Rioters Riot, Protesters Protest. Admittedly, that one frightful Friday night (mostly) in Atlanta was disheartening and disgusting. The narrative changed from peaceful language to demeaning rhetoric in many cities around the country. Keep in mind that rioting is the language of the unheard. People are/were frustrated and felt no one was listening. Hopefully, everyone understands that rioting is not productive, but yelling “something has to change,” and yet nothing is changing for over almost 50 years, there is likely going to be a collision of some sort. The chaos we are experiencing as a country is likened to the five stages of grief. And that final stage is Anger. Sometimes those emotions don’t understand the downstream impacts of their actions. Sometimes pain and hurt don’t know how to express themselves. Not defending, just explaining.
Understanding the Word Privilege
Privilege has been confused with fairness. We all get defensive when someone says we are not playing fair. In many minds, the opposite of being fair is cheating. Having or not having privilege is relative to race, gender equality, sexual orientation, and age discrimination. However, as it relates to race, it is a fact that Black people were held back for hundreds of years, and then in the late 1960s, it was determined “okay, Black people civil rights granted, you are good-to-go,” that is not a fair race. LBJ said, “you can’t shackle and chain someone for hundreds of years, liberate them to compete with everyone else, and still believe that you have been justly fair.” So think of it this way, white privilege is having a head start due to many many years of systematic and systemic racism. It’s having a head start intrinsically built into your life. It’s not saying your life has not been hard, but it is saying is that your skin color hasn’t contributed to the difficulty in your life.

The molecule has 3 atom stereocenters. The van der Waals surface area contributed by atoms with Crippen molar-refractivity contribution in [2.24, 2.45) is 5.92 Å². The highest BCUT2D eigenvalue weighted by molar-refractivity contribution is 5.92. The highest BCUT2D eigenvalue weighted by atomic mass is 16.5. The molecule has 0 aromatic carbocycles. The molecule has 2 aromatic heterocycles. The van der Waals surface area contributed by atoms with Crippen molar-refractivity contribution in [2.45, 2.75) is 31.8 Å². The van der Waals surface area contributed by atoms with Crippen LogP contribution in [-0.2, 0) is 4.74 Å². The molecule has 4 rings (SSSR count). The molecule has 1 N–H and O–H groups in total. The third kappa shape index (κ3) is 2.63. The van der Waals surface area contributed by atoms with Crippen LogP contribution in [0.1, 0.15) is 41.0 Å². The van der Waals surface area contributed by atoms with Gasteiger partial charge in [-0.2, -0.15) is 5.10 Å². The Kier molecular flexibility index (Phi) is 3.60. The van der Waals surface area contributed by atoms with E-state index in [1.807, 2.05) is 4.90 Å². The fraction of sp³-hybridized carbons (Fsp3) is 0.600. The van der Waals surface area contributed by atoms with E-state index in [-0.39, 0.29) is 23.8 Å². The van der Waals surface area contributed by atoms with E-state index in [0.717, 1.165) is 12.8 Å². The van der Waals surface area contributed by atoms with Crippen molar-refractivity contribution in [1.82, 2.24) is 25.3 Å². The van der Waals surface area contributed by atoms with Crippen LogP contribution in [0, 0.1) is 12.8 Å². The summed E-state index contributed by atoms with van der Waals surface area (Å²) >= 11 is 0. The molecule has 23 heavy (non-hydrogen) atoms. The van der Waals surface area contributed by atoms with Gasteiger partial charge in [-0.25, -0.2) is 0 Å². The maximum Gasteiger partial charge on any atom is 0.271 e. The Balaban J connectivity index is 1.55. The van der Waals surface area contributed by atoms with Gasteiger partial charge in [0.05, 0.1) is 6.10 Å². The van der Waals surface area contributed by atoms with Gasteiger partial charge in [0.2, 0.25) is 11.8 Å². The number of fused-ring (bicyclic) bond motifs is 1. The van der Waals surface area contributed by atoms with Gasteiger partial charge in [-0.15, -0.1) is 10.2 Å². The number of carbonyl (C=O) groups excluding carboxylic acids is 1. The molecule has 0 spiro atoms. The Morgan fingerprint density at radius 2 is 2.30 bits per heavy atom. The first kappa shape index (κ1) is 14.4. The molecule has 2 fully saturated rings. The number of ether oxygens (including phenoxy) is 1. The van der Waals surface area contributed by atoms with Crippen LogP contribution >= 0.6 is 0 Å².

Understanding Why It Seems Black People Have a Chip On Their Shoulder
That chip comes from daily having to over-think, the way you speak, the body language of your approach, what you have on, having the radio too loud, or maybe even standing around other black people in the break room. It’s the perception that you are doing something wrong or, at any given moment, “could” do something wrong. So the chip is about always being in a defensive mode of survival. Even in Corporate America, even though it is unspoken, Black people do feel that they have to come earlier, stay a little later, not speak up every time you disagree, and simply overlook some things that you honestly may not support or agree with. You have to fit in. Otherwise, you “could” be considered a trouble-maker. This constant submissive approach is taxing. More often than not, you have to be aware of how the actions you portray could be taken out of context. Black people, in many cases, are unconsciously guilty until proven otherwise. If you pull someone over at a certain time at night, in a certain type of car, with perhaps tinted windows, you can’t convince me the potential arresting office is not thinking, “this is probably going to go side-ways.” What people (e.g., Black people, trans people, brown people, gay people, et cetera) are fighting is the unconscious biases that each of these are a threat to society for just being who God made them.
Because so many people feel passionate about chipping in and helping remove social injustices and want to stand up for what is right, it is essential that you understand these Best Practices are only a few for Racial Equality. However, for any area in your life that you see as wrong, or you see as wanting to make a difference, you will need to challenge yourself to ask yourself first, “Let me increase my level of understanding so that I can fully understand the level of pain.” The only way we can get to the other side of this horrific mess we are in is to work TOGETHER and allow education, exposure, compassion, and empathy to be our guide.